LONDON (Reuters) - Gold demand will change little this year from 2017 levels as slim gains in physical investment and jewelry and industrial demand are partially offset by a drop in central bank buying to its lowest since 2010, according to an industry report.
Global gold demand is seen at 3,969 tonnes in 2018, up 1 percent from last year’s levels but some 10 percent below the average for the last five years, consultancy Metals Focus said on Wednesday in its Gold Focus 2018 report.
“Physical investment is projected to grow by 4 percent this year. China will account for the largest share of gains, thanks to improving price expectations and a desire for safe-haven assets,” it said.
Central bank buying is expected to slip 6 percent to 350 tonnes, however, an eight-year low.
“Net official sector purchases are forecast to decline slightly,” it added. “We expect Russia and Turkey to maintain a similar pace of acquisitions to 2017 ... excluding these two, net buying is likely to remain relatively low.
Gold prices could rise as high as $1,450 an ounce this year, it forecast meanwhile, a five-year peak, as equities hit the buffers, the U.S. dollar weakens and global growth falls short of expectations.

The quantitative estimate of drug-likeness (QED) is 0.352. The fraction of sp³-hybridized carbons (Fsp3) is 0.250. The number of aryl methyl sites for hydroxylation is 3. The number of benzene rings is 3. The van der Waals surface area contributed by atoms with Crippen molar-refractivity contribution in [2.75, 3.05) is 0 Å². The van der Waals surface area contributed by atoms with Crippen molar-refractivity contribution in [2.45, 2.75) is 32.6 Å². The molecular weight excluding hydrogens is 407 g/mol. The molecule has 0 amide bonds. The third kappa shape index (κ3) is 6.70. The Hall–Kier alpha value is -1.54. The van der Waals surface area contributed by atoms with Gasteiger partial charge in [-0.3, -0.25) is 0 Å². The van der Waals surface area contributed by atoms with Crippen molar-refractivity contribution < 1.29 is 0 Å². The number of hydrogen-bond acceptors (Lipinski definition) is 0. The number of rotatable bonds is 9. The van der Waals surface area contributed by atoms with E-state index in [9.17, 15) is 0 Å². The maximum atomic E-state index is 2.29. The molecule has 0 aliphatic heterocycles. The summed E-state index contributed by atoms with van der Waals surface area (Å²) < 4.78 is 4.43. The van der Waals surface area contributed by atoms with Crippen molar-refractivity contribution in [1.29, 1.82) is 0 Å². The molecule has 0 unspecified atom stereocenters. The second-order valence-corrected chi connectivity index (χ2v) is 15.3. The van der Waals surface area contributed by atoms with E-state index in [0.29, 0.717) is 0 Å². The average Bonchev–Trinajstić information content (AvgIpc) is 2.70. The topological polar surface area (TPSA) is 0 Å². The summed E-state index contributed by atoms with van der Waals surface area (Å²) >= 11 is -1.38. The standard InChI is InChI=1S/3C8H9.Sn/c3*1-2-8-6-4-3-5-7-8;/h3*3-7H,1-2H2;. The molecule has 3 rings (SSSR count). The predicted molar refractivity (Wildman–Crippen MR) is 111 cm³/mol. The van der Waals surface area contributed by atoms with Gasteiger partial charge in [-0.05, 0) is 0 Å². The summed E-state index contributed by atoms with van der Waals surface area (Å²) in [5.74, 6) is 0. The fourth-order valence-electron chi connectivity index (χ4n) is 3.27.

While in the near term investors continue to be committed to equities, holding investment in gold in check, there was scope for gold prices to break higher later in the year, it said.
“When, rather than if, equities correct, we will still be faced with depressed yields,” Metals Focus director Nikos Kavalis said in a statement accompanying the report. “At this point, investor rotation back into gold, even on a modest scale, should help take it to around $1,450 by year-end.”
Ahead of that, the prospect of further U.S. interest rate hikes, which boost the opportunity cost of holding non-yielding bullion, will likely keep a lid on gains, it said.
The gold market surplus, which fell by a third last year, is expected to ease to 510 tonnes from 548 tonnes in 2017, it said. Prices are forecast to average $1,345 an ounce, just 1 percent above last year’s level.
Investment in gold-backed exchange-traded funds is tipped to fall by a quarter to 150 tonnes this year, its lowest since 2015.
Mine production is forecast to be broadly flat at 3,295 tonnes, Metals Focus said, while supply of recycled gold is expected to edge up 2 percent to 1,185 tonnes.
Reporting by Jan Harvey, editing by David Evans